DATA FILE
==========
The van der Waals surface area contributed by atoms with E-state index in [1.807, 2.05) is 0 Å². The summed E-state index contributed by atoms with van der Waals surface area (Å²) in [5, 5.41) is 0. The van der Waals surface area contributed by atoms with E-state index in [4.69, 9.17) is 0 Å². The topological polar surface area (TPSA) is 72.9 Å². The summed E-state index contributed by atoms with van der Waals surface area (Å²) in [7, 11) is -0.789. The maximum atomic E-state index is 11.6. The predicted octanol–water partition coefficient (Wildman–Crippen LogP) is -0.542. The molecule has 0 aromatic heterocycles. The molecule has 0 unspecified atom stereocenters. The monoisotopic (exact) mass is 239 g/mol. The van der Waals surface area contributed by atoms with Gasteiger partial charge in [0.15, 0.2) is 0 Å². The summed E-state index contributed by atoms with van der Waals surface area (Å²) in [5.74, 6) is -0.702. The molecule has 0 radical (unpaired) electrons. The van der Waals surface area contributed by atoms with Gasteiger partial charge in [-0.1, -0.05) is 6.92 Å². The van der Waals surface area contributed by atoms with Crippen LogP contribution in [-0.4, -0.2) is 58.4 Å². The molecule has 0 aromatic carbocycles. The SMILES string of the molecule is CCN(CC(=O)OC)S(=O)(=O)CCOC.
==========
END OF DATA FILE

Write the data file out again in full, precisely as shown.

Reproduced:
The van der Waals surface area contributed by atoms with E-state index in [1.807, 2.05) is 0 Å². The summed E-state index contributed by atoms with van der Waals surface area (Å²) in [5, 5.41) is 0. The van der Waals surface area contributed by atoms with E-state index in [4.69, 9.17) is 0 Å². The topological polar surface area (TPSA) is 72.9 Å². The summed E-state index contributed by atoms with van der Waals surface area (Å²) in [7, 11) is -0.789. The maximum atomic E-state index is 11.6. The predicted octanol–water partition coefficient (Wildman–Crippen LogP) is -0.542. The molecule has 0 aromatic heterocycles. The molecule has 0 unspecified atom stereocenters. The monoisotopic (exact) mass is 239 g/mol. The van der Waals surface area contributed by atoms with Gasteiger partial charge in [0.15, 0.2) is 0 Å². The summed E-state index contributed by atoms with van der Waals surface area (Å²) in [5.74, 6) is -0.702. The molecule has 0 radical (unpaired) electrons. The van der Waals surface area contributed by atoms with Gasteiger partial charge in [-0.1, -0.05) is 6.92 Å². The van der Waals surface area contributed by atoms with Crippen LogP contribution in [-0.4, -0.2) is 58.4 Å². The molecule has 0 aromatic carbocycles. The SMILES string of the molecule is CCN(CC(=O)OC)S(=O)(=O)CCOC.